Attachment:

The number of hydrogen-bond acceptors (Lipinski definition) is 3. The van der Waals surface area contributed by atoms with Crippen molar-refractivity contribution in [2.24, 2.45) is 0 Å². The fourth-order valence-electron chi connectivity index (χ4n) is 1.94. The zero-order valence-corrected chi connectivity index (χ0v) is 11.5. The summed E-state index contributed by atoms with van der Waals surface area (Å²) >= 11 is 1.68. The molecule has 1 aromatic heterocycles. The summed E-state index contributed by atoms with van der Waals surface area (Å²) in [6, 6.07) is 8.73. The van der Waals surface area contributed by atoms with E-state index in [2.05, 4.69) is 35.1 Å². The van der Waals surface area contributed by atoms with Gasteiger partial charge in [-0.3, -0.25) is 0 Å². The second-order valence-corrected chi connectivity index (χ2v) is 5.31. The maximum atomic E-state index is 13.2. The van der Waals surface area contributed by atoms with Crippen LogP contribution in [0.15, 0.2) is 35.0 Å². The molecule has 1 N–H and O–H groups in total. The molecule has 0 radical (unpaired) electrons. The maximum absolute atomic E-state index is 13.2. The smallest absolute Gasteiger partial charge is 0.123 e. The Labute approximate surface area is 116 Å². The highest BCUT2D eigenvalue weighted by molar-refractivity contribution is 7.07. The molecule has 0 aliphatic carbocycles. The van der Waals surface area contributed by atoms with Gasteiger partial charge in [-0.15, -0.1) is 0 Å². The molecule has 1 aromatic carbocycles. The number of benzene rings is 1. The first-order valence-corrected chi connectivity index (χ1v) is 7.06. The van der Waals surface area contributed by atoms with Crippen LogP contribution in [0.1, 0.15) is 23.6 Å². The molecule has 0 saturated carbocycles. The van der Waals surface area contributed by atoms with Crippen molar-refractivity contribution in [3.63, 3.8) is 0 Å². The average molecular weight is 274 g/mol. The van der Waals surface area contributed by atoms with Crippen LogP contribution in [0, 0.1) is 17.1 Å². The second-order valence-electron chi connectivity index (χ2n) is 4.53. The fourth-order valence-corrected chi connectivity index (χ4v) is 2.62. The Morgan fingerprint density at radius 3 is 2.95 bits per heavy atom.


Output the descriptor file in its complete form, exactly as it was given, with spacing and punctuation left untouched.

The number of hydrogen-bond acceptors (Lipinski definition) is 3. The van der Waals surface area contributed by atoms with Crippen molar-refractivity contribution in [2.24, 2.45) is 0 Å². The fourth-order valence-electron chi connectivity index (χ4n) is 1.94. The zero-order valence-corrected chi connectivity index (χ0v) is 11.5. The summed E-state index contributed by atoms with van der Waals surface area (Å²) >= 11 is 1.68. The molecule has 1 aromatic heterocycles. The summed E-state index contributed by atoms with van der Waals surface area (Å²) in [6, 6.07) is 8.73. The van der Waals surface area contributed by atoms with E-state index in [2.05, 4.69) is 35.1 Å². The van der Waals surface area contributed by atoms with Gasteiger partial charge in [-0.3, -0.25) is 0 Å². The second-order valence-corrected chi connectivity index (χ2v) is 5.31. The maximum atomic E-state index is 13.2. The van der Waals surface area contributed by atoms with Crippen LogP contribution in [0.15, 0.2) is 35.0 Å². The molecule has 1 N–H and O–H groups in total. The molecule has 0 radical (unpaired) electrons. The maximum absolute atomic E-state index is 13.2. The smallest absolute Gasteiger partial charge is 0.123 e. The Labute approximate surface area is 116 Å². The highest BCUT2D eigenvalue weighted by molar-refractivity contribution is 7.07. The molecule has 0 aliphatic carbocycles. The van der Waals surface area contributed by atoms with Gasteiger partial charge in [-0.15, -0.1) is 0 Å². The molecule has 1 aromatic carbocycles. The number of benzene rings is 1. The first-order valence-corrected chi connectivity index (χ1v) is 7.06. The van der Waals surface area contributed by atoms with Crippen LogP contribution in [0.1, 0.15) is 23.6 Å². The molecule has 0 saturated carbocycles. The van der Waals surface area contributed by atoms with Crippen molar-refractivity contribution in [3.63, 3.8) is 0 Å². The average molecular weight is 274 g/mol. The van der Waals surface area contributed by atoms with Crippen LogP contribution in [0, 0.1) is 17.1 Å². The second-order valence-electron chi connectivity index (χ2n) is 4.53. The fourth-order valence-corrected chi connectivity index (χ4v) is 2.62. The Morgan fingerprint density at radius 3 is 2.95 bits per heavy atom.